Eugène Delacroix, not an unknown name in art history. One of the most important French painters of the early 19th century. His works are powerful in colour and thus play with the emotions of the viewer. With his new view of colour and its application, he paved the way for the Impressionists.
The Louvre in Paris will present an extensive exhibition of Delacroix’s entire oeuvre. An overview with a somewhat trivial title “Delacroix (1798-1863)”, which should not be misleading. What lasts for a long time will finally be good, because this is the first major presentation of the French artist in many years, showing around 180 works, including drawings, sketches, studies, and paintings, as well as a chronological presentation of the artist’s work in a descriptive manner.
Ferdinand Victor Eugène Delacroix, his full name, was born in 1798 in Charenton-Saint-Maurice near Paris, where he studied painting at various stations.
His motifs could be critical and regularly caused a stir, because he did not hesitate to shock. Delacroix was fascinated and influenced both by Peter Paul Rubens and Paolo Veronese, superficially by their way of using color. He also admired the French artist Théodore Géricault, from whom he could learn a lot. He was particularly impressed by Géricault’s impressive and famous work “The Raft of Medusa”. Influenced by this, he painted “Dante-Barke”, which referred to Dante Alighieri’s writing “The Divine Comedy”.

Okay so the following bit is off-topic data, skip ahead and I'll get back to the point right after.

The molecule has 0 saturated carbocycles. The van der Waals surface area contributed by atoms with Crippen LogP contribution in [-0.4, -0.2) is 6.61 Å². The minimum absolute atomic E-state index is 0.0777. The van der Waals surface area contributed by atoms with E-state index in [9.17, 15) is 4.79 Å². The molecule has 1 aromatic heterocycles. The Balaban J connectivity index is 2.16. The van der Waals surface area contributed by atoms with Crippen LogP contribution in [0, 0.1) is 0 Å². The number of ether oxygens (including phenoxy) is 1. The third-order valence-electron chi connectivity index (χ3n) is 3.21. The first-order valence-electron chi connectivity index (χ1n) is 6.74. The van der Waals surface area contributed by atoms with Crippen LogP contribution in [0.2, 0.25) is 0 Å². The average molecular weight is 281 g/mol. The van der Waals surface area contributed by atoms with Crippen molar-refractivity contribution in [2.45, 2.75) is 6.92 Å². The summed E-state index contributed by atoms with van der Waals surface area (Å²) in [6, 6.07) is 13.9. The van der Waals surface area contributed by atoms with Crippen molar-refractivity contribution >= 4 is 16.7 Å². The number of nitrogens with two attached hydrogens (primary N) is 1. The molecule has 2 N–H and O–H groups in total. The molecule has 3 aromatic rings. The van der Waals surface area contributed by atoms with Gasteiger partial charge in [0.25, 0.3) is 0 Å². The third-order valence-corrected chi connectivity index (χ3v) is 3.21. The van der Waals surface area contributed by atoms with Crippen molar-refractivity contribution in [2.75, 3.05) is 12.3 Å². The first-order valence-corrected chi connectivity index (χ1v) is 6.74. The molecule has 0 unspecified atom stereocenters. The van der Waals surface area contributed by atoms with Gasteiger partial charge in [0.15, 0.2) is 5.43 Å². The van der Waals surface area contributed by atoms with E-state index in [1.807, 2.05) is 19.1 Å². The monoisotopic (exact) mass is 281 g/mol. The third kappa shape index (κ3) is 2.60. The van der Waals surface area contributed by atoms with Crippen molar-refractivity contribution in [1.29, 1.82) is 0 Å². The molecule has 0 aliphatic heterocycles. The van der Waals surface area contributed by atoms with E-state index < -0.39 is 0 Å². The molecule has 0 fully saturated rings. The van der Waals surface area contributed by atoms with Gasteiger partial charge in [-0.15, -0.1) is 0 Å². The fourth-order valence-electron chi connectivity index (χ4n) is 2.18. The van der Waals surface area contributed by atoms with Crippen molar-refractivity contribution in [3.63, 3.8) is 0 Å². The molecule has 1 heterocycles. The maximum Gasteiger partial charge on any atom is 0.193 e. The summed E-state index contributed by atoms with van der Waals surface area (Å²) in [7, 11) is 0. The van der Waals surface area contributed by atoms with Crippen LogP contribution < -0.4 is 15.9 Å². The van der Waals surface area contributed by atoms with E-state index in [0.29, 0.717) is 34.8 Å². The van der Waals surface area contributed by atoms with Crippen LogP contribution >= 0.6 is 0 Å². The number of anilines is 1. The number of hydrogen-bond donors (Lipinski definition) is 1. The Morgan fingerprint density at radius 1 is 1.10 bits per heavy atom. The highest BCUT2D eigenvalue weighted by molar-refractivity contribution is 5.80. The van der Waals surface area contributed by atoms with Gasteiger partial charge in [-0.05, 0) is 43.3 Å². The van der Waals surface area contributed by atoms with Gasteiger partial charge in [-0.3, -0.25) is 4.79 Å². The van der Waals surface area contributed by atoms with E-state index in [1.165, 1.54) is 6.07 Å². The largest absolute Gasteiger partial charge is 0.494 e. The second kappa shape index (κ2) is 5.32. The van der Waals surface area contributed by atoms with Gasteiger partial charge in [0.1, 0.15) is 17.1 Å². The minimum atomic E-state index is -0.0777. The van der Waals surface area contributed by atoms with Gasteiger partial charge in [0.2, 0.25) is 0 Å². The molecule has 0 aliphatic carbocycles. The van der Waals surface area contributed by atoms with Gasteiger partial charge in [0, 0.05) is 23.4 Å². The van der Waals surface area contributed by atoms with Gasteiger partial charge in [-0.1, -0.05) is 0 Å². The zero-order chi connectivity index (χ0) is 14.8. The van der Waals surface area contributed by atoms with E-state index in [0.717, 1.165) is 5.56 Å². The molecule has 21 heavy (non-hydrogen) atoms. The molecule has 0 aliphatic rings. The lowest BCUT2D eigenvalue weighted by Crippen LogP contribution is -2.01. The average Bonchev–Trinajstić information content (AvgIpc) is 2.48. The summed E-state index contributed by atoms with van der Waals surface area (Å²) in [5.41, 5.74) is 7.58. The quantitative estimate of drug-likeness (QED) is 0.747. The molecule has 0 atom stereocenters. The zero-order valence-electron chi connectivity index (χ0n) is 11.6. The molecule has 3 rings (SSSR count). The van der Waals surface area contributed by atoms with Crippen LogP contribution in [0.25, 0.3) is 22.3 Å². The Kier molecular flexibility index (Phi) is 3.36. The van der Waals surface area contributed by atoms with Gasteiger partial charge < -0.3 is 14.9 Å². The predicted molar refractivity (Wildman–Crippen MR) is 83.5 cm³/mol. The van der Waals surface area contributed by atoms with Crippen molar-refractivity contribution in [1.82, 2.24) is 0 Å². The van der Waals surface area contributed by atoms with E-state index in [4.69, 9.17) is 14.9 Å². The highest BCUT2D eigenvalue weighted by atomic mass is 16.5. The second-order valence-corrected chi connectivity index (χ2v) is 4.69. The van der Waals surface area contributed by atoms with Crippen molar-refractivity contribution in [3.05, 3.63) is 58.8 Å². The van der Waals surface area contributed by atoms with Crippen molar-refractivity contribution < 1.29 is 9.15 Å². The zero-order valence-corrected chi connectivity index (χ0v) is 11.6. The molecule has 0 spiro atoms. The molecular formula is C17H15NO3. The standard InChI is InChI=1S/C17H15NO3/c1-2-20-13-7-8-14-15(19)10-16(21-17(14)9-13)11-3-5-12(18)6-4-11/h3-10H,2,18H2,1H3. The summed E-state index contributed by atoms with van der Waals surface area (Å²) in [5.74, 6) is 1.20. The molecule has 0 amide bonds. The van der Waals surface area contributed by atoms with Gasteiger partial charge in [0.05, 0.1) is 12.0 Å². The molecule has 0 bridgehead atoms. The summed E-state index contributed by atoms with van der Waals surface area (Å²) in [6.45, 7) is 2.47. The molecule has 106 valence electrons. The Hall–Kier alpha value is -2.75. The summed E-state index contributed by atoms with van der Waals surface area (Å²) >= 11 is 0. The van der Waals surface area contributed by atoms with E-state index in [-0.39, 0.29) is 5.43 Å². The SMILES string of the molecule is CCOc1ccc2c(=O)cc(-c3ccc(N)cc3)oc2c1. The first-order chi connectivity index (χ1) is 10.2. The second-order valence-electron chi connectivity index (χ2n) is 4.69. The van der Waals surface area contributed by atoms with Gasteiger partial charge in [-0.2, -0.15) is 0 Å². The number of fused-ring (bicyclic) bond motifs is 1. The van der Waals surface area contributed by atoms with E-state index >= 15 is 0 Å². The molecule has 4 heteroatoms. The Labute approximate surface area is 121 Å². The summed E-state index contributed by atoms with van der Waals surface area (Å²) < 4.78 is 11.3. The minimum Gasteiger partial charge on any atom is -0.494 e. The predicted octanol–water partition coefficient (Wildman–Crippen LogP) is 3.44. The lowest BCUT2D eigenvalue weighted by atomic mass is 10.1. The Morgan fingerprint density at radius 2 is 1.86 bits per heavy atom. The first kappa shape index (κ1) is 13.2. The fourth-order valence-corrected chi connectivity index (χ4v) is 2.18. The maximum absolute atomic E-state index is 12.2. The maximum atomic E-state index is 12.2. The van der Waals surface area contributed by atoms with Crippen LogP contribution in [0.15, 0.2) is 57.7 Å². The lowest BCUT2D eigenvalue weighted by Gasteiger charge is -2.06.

During Delacroix’s lifetime, France was in political turmoil and recurring unrest. It was the time after the French Revolution, the governments took turns. After the reign of terror of Robespierre, Napoleon came and tried to conquer other European countries. He established an empire in France and was in power for a long time. But in the end he was defeated and in Europe the conservative power, the rule of the tradition-conscious restorers, strengthened again. The people of France were torn between the changing systems of government and those in power. The rapid system change from revolution, power of the people again to restoration, power of the nobles and rich, empire and republic, manifested itself especially in painting. Artists who were particularly capable had the task of capturing contemporary events in historical paintings. One of them was Delacroix, trapped between adaptation and insurrection, but his recognition remained steady, it is still there today.